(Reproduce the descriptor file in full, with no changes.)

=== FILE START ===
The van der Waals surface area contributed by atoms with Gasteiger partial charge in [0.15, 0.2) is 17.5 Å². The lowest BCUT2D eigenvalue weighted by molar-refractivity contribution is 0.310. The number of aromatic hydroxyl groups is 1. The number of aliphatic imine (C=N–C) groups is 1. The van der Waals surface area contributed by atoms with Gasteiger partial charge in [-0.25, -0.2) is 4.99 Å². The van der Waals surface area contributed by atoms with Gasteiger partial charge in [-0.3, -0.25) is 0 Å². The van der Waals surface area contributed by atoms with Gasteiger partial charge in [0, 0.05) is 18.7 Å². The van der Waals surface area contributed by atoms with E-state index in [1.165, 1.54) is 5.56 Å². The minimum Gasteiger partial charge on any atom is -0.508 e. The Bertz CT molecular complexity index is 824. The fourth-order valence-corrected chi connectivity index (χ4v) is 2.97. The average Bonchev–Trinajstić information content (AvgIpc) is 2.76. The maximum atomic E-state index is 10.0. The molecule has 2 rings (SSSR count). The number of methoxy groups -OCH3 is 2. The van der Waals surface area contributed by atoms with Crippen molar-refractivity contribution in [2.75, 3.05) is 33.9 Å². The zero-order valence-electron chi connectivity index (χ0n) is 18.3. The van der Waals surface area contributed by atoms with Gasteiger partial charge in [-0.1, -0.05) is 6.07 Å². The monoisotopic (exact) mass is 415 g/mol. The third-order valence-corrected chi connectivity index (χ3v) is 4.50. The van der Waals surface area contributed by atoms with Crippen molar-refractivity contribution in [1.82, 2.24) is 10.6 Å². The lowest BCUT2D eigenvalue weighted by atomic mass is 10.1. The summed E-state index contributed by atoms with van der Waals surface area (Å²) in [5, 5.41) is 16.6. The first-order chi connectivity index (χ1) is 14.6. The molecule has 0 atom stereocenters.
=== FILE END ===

The van der Waals surface area contributed by atoms with Gasteiger partial charge in [0.15, 0.2) is 17.5 Å². The lowest BCUT2D eigenvalue weighted by molar-refractivity contribution is 0.310. The number of aromatic hydroxyl groups is 1. The number of aliphatic imine (C=N–C) groups is 1. The van der Waals surface area contributed by atoms with Gasteiger partial charge in [-0.25, -0.2) is 4.99 Å². The van der Waals surface area contributed by atoms with Gasteiger partial charge in [-0.3, -0.25) is 0 Å². The van der Waals surface area contributed by atoms with Gasteiger partial charge in [0, 0.05) is 18.7 Å². The van der Waals surface area contributed by atoms with E-state index in [1.165, 1.54) is 5.56 Å². The minimum Gasteiger partial charge on any atom is -0.508 e. The Bertz CT molecular complexity index is 824. The fourth-order valence-corrected chi connectivity index (χ4v) is 2.97. The average Bonchev–Trinajstić information content (AvgIpc) is 2.76. The maximum atomic E-state index is 10.0. The molecule has 2 rings (SSSR count). The number of methoxy groups -OCH3 is 2. The van der Waals surface area contributed by atoms with Crippen molar-refractivity contribution in [2.75, 3.05) is 33.9 Å². The zero-order valence-electron chi connectivity index (χ0n) is 18.3. The van der Waals surface area contributed by atoms with Gasteiger partial charge in [-0.1, -0.05) is 6.07 Å². The monoisotopic (exact) mass is 415 g/mol. The third-order valence-corrected chi connectivity index (χ3v) is 4.50. The van der Waals surface area contributed by atoms with Crippen molar-refractivity contribution in [1.82, 2.24) is 10.6 Å². The lowest BCUT2D eigenvalue weighted by atomic mass is 10.1. The summed E-state index contributed by atoms with van der Waals surface area (Å²) in [5, 5.41) is 16.6. The first-order chi connectivity index (χ1) is 14.6. The molecule has 0 atom stereocenters.